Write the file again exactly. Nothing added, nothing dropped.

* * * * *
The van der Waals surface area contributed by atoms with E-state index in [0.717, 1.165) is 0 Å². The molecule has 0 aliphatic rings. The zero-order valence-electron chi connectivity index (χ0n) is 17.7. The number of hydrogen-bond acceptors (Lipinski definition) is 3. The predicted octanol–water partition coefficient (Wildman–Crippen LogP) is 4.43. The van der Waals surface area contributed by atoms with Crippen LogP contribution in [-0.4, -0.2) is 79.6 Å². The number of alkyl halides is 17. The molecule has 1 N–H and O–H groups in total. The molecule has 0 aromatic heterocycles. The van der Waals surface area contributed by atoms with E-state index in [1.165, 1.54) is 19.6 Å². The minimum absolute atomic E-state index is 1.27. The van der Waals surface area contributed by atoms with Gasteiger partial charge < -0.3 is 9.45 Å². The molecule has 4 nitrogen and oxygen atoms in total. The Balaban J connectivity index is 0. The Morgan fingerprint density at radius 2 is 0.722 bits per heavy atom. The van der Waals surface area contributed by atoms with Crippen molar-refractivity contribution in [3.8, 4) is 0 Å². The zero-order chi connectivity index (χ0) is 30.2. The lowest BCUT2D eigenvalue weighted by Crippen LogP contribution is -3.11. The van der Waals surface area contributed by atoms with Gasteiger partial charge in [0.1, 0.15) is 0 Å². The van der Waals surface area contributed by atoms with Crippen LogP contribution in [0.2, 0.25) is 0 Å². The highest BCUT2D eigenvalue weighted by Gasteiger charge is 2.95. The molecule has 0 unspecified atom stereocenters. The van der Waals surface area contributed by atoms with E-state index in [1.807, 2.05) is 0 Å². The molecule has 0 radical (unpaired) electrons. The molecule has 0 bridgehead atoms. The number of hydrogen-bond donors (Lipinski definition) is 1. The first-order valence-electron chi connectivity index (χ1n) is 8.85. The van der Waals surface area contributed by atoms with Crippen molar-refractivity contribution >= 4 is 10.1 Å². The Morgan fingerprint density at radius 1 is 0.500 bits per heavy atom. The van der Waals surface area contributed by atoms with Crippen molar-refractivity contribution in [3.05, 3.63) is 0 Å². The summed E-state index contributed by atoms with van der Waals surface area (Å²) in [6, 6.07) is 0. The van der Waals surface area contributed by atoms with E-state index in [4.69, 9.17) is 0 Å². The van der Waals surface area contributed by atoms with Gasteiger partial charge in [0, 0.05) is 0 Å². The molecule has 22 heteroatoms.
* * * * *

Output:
The van der Waals surface area contributed by atoms with E-state index in [0.717, 1.165) is 0 Å². The molecule has 0 aliphatic rings. The zero-order valence-electron chi connectivity index (χ0n) is 17.7. The number of hydrogen-bond acceptors (Lipinski definition) is 3. The predicted octanol–water partition coefficient (Wildman–Crippen LogP) is 4.43. The van der Waals surface area contributed by atoms with Crippen LogP contribution in [-0.4, -0.2) is 79.6 Å². The number of alkyl halides is 17. The molecule has 1 N–H and O–H groups in total. The molecule has 0 aromatic heterocycles. The van der Waals surface area contributed by atoms with E-state index in [1.165, 1.54) is 19.6 Å². The minimum absolute atomic E-state index is 1.27. The van der Waals surface area contributed by atoms with Gasteiger partial charge < -0.3 is 9.45 Å². The molecule has 4 nitrogen and oxygen atoms in total. The Balaban J connectivity index is 0. The Morgan fingerprint density at radius 2 is 0.722 bits per heavy atom. The van der Waals surface area contributed by atoms with Crippen molar-refractivity contribution in [3.8, 4) is 0 Å². The zero-order chi connectivity index (χ0) is 30.2. The lowest BCUT2D eigenvalue weighted by Crippen LogP contribution is -3.11. The van der Waals surface area contributed by atoms with Gasteiger partial charge in [0.1, 0.15) is 0 Å². The van der Waals surface area contributed by atoms with Crippen LogP contribution in [0.2, 0.25) is 0 Å². The highest BCUT2D eigenvalue weighted by Gasteiger charge is 2.95. The molecule has 0 unspecified atom stereocenters. The van der Waals surface area contributed by atoms with E-state index in [1.807, 2.05) is 0 Å². The molecule has 0 radical (unpaired) electrons. The molecule has 0 bridgehead atoms. The number of hydrogen-bond donors (Lipinski definition) is 1. The first-order valence-electron chi connectivity index (χ1n) is 8.85. The van der Waals surface area contributed by atoms with Crippen molar-refractivity contribution >= 4 is 10.1 Å². The Morgan fingerprint density at radius 1 is 0.500 bits per heavy atom. The van der Waals surface area contributed by atoms with Crippen molar-refractivity contribution in [3.05, 3.63) is 0 Å². The summed E-state index contributed by atoms with van der Waals surface area (Å²) in [6, 6.07) is 0. The van der Waals surface area contributed by atoms with E-state index in [4.69, 9.17) is 0 Å². The van der Waals surface area contributed by atoms with Gasteiger partial charge in [0, 0.05) is 0 Å². The molecule has 22 heteroatoms.